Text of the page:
When I first came here last September, the country was in high hopes. The presidential elections were only weeks away, and the nation was draped in red. The streets were splattered with fresh political art, and of course, everywhere I went there were rallies.
This week, the country has been mobilising again, but it’s not the same. The joy I saw last year has been replaced by shock and sadness.
The death of President Hugo Chavez has been a long time coming. He’s struggled with cancer for two years, and after more than 2 months in hospital, it seemed unlikely that he would fulfil his full term. Yet, when the news finally came, it still managed to catch the nation off guard.
Since then, there’s been an unbelievable, collective outpouring of grief. For the first few hours Chavistas were in shock. In my neighbourhood everyone opened their houses. Some people stood in their doorways, as if they feared setting foot in this new world. Others were on the street, asking their neighbours what had just happened. At first nobody really seemed sure what to do.
As the week of mourning continues, people are coming to terms with reality. Chavez is gone, but the revolution isn’t over. If there’s one thing I’ve heard over and over, it’s that Venezuelans are just as determined as ever.
As one journalist here pointed out, this is something that “needed to happen”. Despite the obvious grief people are feeling here, I suspect many people feel the same. Chavez gave the Bolivarian Revolution a human face. People here don’t just love his policies; many are in love with him. However, his charisma inspired not only mass appeal, but something that seems to me like a cult of personality, afflicting a small minority of his supporters.
While it’s nice to see a politician that people actually like, this cult is problematic. Sure, a leader that genuinely inspires hope is better than the dull ‘lesser evil’ approach that afflicts many democracies (and pseudo-democracies, for that matter). In Australia, every few years we’re given a choice between two candidates that no one really connects with, let alone likes. Venezuelans recognise there are problems, but also have some faith in the ability of the government to act in the interests of the people.
However, Venezuela’s problems cannot ever be overcome by just one person. Despite a massive reduction, it’s not hard to find poverty here. On my third day in Venezuela I went for a walk in the upmarket suburb of Altamira, where families live in massive, multi-story mansions surrounded by layer upon layer of fencing. They’re sometimes called birdcages here. This isn’t just an aesthetic comment, it’s an existential one. Behind their manicured lawns and armed guards, these elite live in a different world to the majority of Venezuelans.
Just a few stops down the metro line, I found Petare; the largest slum in Caracas. There violence is endemic. The poor live much better than they did in the 1990’s, but are still recognisably far worse off than their counterparts in Altamira.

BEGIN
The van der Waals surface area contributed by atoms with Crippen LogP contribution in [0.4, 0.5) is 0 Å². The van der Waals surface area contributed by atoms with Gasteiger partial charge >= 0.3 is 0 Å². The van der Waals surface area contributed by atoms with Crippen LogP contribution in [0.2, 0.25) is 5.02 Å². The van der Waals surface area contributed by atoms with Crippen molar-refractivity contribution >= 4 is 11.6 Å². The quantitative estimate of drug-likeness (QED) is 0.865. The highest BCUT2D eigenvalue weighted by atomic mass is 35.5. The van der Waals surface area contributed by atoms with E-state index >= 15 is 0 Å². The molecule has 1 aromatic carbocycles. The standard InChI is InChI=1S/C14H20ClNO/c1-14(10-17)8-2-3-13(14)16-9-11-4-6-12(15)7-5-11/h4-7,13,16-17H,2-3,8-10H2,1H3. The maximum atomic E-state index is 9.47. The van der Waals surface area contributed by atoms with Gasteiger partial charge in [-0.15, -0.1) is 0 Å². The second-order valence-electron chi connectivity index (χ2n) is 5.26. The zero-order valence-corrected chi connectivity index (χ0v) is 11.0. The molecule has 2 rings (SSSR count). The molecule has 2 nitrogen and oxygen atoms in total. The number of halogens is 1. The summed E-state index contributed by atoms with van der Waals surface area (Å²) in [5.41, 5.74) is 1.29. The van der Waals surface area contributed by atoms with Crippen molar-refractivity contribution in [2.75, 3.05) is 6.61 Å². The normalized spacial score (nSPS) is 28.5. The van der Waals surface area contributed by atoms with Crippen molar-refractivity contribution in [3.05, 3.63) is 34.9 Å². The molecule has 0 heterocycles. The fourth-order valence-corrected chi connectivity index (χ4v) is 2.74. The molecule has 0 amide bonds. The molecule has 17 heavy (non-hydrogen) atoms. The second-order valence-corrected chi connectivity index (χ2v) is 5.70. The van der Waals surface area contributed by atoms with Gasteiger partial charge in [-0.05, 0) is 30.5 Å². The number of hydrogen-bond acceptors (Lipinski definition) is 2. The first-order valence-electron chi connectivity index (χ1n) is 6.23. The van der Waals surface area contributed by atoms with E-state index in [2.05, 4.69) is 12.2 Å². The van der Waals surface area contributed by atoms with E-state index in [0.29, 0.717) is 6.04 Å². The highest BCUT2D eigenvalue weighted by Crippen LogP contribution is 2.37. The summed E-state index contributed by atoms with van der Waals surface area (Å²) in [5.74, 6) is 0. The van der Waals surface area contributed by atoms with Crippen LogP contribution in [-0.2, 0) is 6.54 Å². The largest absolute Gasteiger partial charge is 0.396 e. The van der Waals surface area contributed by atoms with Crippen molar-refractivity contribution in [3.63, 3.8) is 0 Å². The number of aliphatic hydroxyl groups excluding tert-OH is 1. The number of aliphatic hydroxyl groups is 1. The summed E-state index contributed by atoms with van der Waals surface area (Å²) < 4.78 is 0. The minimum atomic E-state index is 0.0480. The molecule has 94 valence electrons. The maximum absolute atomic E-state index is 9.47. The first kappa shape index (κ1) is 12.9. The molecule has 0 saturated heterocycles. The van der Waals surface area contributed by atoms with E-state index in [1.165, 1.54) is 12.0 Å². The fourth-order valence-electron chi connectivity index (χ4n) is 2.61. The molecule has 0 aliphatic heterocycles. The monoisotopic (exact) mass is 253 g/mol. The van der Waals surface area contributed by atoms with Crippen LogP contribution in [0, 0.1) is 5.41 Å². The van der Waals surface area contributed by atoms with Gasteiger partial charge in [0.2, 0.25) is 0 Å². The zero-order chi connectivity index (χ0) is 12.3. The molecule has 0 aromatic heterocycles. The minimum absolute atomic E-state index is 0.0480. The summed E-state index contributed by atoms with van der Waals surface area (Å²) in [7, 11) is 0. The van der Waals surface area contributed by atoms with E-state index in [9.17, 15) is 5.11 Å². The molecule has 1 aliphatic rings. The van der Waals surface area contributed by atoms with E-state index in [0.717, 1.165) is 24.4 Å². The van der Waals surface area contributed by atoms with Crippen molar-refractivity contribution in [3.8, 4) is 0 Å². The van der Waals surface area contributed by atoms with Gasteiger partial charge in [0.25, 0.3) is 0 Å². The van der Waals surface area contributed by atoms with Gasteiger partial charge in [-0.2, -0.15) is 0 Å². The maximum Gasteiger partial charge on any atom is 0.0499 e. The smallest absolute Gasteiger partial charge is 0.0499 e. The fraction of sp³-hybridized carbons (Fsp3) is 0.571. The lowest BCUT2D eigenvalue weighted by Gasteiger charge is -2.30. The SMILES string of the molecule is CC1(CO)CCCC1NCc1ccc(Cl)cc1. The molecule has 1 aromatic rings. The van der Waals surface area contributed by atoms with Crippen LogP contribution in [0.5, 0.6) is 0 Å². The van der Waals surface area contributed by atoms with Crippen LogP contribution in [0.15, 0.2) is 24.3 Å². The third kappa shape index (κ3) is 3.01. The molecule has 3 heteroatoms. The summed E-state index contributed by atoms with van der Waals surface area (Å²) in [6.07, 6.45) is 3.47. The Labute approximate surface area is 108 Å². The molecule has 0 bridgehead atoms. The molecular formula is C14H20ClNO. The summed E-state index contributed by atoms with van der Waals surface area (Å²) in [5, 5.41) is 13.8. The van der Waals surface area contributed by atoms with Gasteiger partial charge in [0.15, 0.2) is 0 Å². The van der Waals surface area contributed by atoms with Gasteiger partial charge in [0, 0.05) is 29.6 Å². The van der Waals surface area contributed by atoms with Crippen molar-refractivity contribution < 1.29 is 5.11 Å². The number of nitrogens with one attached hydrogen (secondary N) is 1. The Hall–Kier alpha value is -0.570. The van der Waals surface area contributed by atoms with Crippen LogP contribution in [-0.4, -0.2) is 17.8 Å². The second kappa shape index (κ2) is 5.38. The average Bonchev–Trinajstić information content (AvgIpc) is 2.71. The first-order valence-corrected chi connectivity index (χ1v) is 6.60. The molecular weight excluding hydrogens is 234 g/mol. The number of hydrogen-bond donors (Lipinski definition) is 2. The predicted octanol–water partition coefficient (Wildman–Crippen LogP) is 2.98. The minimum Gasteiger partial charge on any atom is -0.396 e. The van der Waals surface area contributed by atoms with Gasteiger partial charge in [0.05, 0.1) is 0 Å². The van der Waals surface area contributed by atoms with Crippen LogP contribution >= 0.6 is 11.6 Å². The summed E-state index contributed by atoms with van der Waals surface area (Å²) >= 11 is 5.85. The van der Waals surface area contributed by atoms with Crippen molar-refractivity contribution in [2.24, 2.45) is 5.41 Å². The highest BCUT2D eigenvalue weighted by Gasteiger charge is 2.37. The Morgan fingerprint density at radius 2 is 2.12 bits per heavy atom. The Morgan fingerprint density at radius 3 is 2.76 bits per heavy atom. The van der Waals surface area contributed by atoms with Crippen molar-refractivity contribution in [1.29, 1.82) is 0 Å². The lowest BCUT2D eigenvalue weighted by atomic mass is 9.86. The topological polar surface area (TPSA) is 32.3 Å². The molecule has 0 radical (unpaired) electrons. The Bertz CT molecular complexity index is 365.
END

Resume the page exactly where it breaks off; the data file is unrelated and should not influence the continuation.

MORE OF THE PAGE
Venezuela still faces serious challenges from women’s rights to security and corruption. Yet according to some, over the years the omnipresent grin appearing on posters, street art, advertisements and t-shirts told some people that they don’t need to keep fighting- Chavez has it covered. As the journalist argued, now that he’s gone, Venezuelans will be reminded that this whole revolution didn’t start with Chavez- it started with them. It started when ordinary Venezuelans rose up and demanded change.
This is something that is rarely acknowledged in the West, where there is the opposition, and the tyrant. Certainly, the opposition are a force here. In recent days many have been celebrating. However, Chavez was only one component of a movement that has come from all corners of the country, from the urban slums to the campesinos.
I haven’t been here long, but already I get why Venezuelans have been so successful in their revolution. It’s the same reason why I can have a decent conversation with anyone on the street (my appalling Spanish permitting) about politics. Irrelevant of what side of the political divide they hail from, everyone here is switched on to what their leaders are doing. The apathy that afflicts so many countries simply doesn’t exist here.
The lesson for people the world over is that popular power can instigate social change. When we in the West complain about the state of politics, we can’t just blame those at the top. I mean, what have you done today to try and improve your government’s policy?
What have you done to create a revolution?
So while I can see that the Chavez administration has done a lot of good here, it’s also self evident that it’s not all thanks to president. I don’t believe any government will ever operate in the interests of the people if it isn’t forced to do so by persistent, popular struggle. The Chavez administration has achieved great things, but only because so many Venezuelans have become so passionately involved in politics.
The revolution didn’t start with Chavez, and it wont end with him either.